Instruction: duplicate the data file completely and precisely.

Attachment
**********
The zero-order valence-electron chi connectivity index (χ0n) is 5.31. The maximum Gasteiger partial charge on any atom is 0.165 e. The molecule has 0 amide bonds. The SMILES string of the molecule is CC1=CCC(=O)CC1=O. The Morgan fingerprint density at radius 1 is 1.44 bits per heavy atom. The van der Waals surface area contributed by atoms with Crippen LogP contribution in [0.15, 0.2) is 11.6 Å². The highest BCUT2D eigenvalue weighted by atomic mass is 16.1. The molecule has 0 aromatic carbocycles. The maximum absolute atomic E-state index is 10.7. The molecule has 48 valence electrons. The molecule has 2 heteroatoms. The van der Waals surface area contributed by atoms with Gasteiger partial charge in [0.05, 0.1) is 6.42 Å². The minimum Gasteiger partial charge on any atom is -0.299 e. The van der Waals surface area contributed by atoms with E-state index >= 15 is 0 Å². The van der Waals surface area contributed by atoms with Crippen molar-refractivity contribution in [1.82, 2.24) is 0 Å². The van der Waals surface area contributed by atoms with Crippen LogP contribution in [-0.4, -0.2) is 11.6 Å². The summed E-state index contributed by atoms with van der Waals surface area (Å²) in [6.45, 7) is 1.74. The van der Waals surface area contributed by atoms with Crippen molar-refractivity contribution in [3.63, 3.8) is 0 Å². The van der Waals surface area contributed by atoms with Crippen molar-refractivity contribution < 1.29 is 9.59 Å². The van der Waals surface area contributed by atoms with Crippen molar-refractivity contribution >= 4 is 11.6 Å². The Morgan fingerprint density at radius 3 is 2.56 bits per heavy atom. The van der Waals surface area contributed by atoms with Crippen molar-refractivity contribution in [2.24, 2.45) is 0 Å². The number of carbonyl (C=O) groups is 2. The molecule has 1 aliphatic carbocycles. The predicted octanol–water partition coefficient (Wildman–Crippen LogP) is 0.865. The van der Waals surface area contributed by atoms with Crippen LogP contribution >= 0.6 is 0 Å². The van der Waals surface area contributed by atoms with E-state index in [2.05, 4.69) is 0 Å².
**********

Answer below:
The zero-order valence-electron chi connectivity index (χ0n) is 5.31. The maximum Gasteiger partial charge on any atom is 0.165 e. The molecule has 0 amide bonds. The SMILES string of the molecule is CC1=CCC(=O)CC1=O. The Morgan fingerprint density at radius 1 is 1.44 bits per heavy atom. The van der Waals surface area contributed by atoms with Crippen LogP contribution in [0.15, 0.2) is 11.6 Å². The highest BCUT2D eigenvalue weighted by atomic mass is 16.1. The molecule has 0 aromatic carbocycles. The maximum absolute atomic E-state index is 10.7. The molecule has 48 valence electrons. The molecule has 2 heteroatoms. The van der Waals surface area contributed by atoms with Gasteiger partial charge in [0.05, 0.1) is 6.42 Å². The minimum Gasteiger partial charge on any atom is -0.299 e. The van der Waals surface area contributed by atoms with E-state index >= 15 is 0 Å². The van der Waals surface area contributed by atoms with Crippen molar-refractivity contribution in [1.82, 2.24) is 0 Å². The van der Waals surface area contributed by atoms with Crippen LogP contribution in [-0.4, -0.2) is 11.6 Å². The summed E-state index contributed by atoms with van der Waals surface area (Å²) in [6.45, 7) is 1.74. The van der Waals surface area contributed by atoms with Crippen molar-refractivity contribution in [3.63, 3.8) is 0 Å². The van der Waals surface area contributed by atoms with Crippen molar-refractivity contribution < 1.29 is 9.59 Å². The van der Waals surface area contributed by atoms with Crippen molar-refractivity contribution >= 4 is 11.6 Å². The Morgan fingerprint density at radius 3 is 2.56 bits per heavy atom. The van der Waals surface area contributed by atoms with Crippen molar-refractivity contribution in [2.24, 2.45) is 0 Å². The number of carbonyl (C=O) groups is 2. The molecule has 1 aliphatic carbocycles. The predicted octanol–water partition coefficient (Wildman–Crippen LogP) is 0.865. The van der Waals surface area contributed by atoms with Crippen LogP contribution >= 0.6 is 0 Å². The van der Waals surface area contributed by atoms with E-state index in [2.05, 4.69) is 0 Å².